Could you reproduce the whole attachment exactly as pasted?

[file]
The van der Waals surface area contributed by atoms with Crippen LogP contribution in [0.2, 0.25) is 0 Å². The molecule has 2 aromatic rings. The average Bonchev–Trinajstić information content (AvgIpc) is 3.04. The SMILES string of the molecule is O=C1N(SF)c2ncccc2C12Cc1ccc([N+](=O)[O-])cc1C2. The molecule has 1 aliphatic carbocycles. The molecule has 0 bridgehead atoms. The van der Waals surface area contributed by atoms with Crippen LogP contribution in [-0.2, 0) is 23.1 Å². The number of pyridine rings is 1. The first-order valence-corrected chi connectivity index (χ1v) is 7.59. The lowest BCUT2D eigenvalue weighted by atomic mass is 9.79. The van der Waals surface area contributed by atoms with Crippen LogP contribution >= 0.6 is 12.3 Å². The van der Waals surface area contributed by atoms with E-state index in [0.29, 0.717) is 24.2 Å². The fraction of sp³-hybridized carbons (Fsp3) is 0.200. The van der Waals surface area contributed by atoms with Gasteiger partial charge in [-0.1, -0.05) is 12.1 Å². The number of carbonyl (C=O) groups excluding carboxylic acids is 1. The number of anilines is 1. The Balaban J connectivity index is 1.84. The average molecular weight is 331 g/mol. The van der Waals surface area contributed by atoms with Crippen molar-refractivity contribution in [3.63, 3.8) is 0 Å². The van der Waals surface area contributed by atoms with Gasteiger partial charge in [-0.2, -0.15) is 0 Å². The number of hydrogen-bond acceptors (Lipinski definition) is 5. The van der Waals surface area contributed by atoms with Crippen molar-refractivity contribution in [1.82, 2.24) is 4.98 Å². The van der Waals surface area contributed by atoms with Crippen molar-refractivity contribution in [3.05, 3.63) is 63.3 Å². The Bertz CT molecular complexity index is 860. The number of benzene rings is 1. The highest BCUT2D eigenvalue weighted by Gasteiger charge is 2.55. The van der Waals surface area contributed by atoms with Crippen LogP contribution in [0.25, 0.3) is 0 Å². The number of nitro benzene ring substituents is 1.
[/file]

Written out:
The van der Waals surface area contributed by atoms with Crippen LogP contribution in [0.2, 0.25) is 0 Å². The molecule has 2 aromatic rings. The average Bonchev–Trinajstić information content (AvgIpc) is 3.04. The SMILES string of the molecule is O=C1N(SF)c2ncccc2C12Cc1ccc([N+](=O)[O-])cc1C2. The molecule has 1 aliphatic carbocycles. The molecule has 0 bridgehead atoms. The van der Waals surface area contributed by atoms with Crippen LogP contribution in [-0.2, 0) is 23.1 Å². The number of pyridine rings is 1. The first-order valence-corrected chi connectivity index (χ1v) is 7.59. The lowest BCUT2D eigenvalue weighted by atomic mass is 9.79. The van der Waals surface area contributed by atoms with Crippen LogP contribution >= 0.6 is 12.3 Å². The van der Waals surface area contributed by atoms with E-state index in [0.29, 0.717) is 24.2 Å². The fraction of sp³-hybridized carbons (Fsp3) is 0.200. The van der Waals surface area contributed by atoms with Gasteiger partial charge in [-0.1, -0.05) is 12.1 Å². The number of carbonyl (C=O) groups excluding carboxylic acids is 1. The number of anilines is 1. The Balaban J connectivity index is 1.84. The average molecular weight is 331 g/mol. The van der Waals surface area contributed by atoms with Crippen molar-refractivity contribution in [3.63, 3.8) is 0 Å². The van der Waals surface area contributed by atoms with Gasteiger partial charge in [-0.2, -0.15) is 0 Å². The number of hydrogen-bond acceptors (Lipinski definition) is 5. The van der Waals surface area contributed by atoms with Crippen molar-refractivity contribution in [1.82, 2.24) is 4.98 Å². The van der Waals surface area contributed by atoms with Crippen molar-refractivity contribution in [3.05, 3.63) is 63.3 Å². The Bertz CT molecular complexity index is 860. The number of benzene rings is 1. The highest BCUT2D eigenvalue weighted by Gasteiger charge is 2.55. The van der Waals surface area contributed by atoms with Crippen LogP contribution in [0.25, 0.3) is 0 Å². The number of nitro benzene ring substituents is 1.